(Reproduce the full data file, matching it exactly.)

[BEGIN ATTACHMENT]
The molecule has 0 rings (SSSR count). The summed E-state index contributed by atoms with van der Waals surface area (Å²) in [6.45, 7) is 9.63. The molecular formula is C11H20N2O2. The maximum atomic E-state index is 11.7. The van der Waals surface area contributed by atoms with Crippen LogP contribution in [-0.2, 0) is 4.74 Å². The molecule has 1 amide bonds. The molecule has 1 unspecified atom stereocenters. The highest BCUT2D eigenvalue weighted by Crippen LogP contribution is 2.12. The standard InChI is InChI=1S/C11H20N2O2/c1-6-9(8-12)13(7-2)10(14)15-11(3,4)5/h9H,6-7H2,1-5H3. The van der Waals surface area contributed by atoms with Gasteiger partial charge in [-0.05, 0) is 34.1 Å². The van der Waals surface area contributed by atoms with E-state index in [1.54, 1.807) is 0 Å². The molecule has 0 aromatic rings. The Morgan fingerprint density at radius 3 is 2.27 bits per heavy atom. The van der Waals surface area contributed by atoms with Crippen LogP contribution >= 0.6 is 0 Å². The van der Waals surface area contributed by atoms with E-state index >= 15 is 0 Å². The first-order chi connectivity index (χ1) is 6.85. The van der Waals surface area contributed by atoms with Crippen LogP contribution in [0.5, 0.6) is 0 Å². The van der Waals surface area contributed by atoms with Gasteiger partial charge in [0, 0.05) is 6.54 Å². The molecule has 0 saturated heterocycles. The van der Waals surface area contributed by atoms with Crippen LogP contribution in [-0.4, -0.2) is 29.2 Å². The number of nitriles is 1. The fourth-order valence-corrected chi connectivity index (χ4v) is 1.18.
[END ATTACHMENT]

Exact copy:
The molecule has 0 rings (SSSR count). The summed E-state index contributed by atoms with van der Waals surface area (Å²) in [6.45, 7) is 9.63. The molecular formula is C11H20N2O2. The maximum atomic E-state index is 11.7. The van der Waals surface area contributed by atoms with Crippen LogP contribution in [-0.2, 0) is 4.74 Å². The molecule has 1 amide bonds. The molecule has 1 unspecified atom stereocenters. The highest BCUT2D eigenvalue weighted by Crippen LogP contribution is 2.12. The standard InChI is InChI=1S/C11H20N2O2/c1-6-9(8-12)13(7-2)10(14)15-11(3,4)5/h9H,6-7H2,1-5H3. The van der Waals surface area contributed by atoms with Gasteiger partial charge in [-0.05, 0) is 34.1 Å². The van der Waals surface area contributed by atoms with E-state index in [1.54, 1.807) is 0 Å². The molecule has 0 aromatic rings. The Morgan fingerprint density at radius 3 is 2.27 bits per heavy atom. The van der Waals surface area contributed by atoms with Crippen LogP contribution >= 0.6 is 0 Å². The van der Waals surface area contributed by atoms with E-state index >= 15 is 0 Å². The first-order chi connectivity index (χ1) is 6.85. The van der Waals surface area contributed by atoms with Crippen LogP contribution in [0.5, 0.6) is 0 Å². The van der Waals surface area contributed by atoms with Gasteiger partial charge in [0, 0.05) is 6.54 Å². The molecule has 0 saturated heterocycles. The van der Waals surface area contributed by atoms with Crippen LogP contribution in [-0.4, -0.2) is 29.2 Å². The number of nitriles is 1. The fourth-order valence-corrected chi connectivity index (χ4v) is 1.18.